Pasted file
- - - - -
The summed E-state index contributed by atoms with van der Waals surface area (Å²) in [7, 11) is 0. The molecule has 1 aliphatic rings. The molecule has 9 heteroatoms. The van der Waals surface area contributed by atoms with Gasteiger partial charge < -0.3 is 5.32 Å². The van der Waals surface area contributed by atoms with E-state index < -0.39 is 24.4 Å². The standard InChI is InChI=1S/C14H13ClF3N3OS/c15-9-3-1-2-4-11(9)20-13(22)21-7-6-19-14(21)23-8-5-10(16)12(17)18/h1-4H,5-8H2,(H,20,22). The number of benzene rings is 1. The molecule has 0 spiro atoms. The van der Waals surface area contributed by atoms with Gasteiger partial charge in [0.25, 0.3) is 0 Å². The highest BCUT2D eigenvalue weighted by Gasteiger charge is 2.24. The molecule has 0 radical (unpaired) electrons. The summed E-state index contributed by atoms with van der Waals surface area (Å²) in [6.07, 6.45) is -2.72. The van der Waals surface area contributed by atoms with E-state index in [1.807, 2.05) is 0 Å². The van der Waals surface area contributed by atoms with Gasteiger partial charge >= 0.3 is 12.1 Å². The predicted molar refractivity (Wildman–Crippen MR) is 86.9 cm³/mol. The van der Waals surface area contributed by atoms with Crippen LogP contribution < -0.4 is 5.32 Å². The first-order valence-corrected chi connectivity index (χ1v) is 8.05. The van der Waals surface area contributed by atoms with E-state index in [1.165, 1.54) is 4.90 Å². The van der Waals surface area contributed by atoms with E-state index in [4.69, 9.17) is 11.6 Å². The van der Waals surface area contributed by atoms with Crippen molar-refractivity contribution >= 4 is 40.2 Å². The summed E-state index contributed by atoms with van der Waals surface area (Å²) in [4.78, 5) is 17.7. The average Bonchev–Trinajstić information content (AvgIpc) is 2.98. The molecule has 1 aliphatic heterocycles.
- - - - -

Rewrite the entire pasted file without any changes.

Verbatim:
The summed E-state index contributed by atoms with van der Waals surface area (Å²) in [7, 11) is 0. The molecule has 1 aliphatic rings. The molecule has 9 heteroatoms. The van der Waals surface area contributed by atoms with Gasteiger partial charge < -0.3 is 5.32 Å². The van der Waals surface area contributed by atoms with E-state index < -0.39 is 24.4 Å². The standard InChI is InChI=1S/C14H13ClF3N3OS/c15-9-3-1-2-4-11(9)20-13(22)21-7-6-19-14(21)23-8-5-10(16)12(17)18/h1-4H,5-8H2,(H,20,22). The number of benzene rings is 1. The molecule has 0 spiro atoms. The van der Waals surface area contributed by atoms with Gasteiger partial charge in [0.25, 0.3) is 0 Å². The highest BCUT2D eigenvalue weighted by Gasteiger charge is 2.24. The molecule has 0 radical (unpaired) electrons. The summed E-state index contributed by atoms with van der Waals surface area (Å²) in [6.07, 6.45) is -2.72. The van der Waals surface area contributed by atoms with E-state index in [1.807, 2.05) is 0 Å². The van der Waals surface area contributed by atoms with Gasteiger partial charge >= 0.3 is 12.1 Å². The predicted molar refractivity (Wildman–Crippen MR) is 86.9 cm³/mol. The van der Waals surface area contributed by atoms with Crippen LogP contribution < -0.4 is 5.32 Å². The first-order valence-corrected chi connectivity index (χ1v) is 8.05. The van der Waals surface area contributed by atoms with E-state index in [1.165, 1.54) is 4.90 Å². The van der Waals surface area contributed by atoms with E-state index in [4.69, 9.17) is 11.6 Å². The van der Waals surface area contributed by atoms with Crippen molar-refractivity contribution >= 4 is 40.2 Å². The summed E-state index contributed by atoms with van der Waals surface area (Å²) in [4.78, 5) is 17.7. The average Bonchev–Trinajstić information content (AvgIpc) is 2.98. The molecule has 1 aliphatic heterocycles.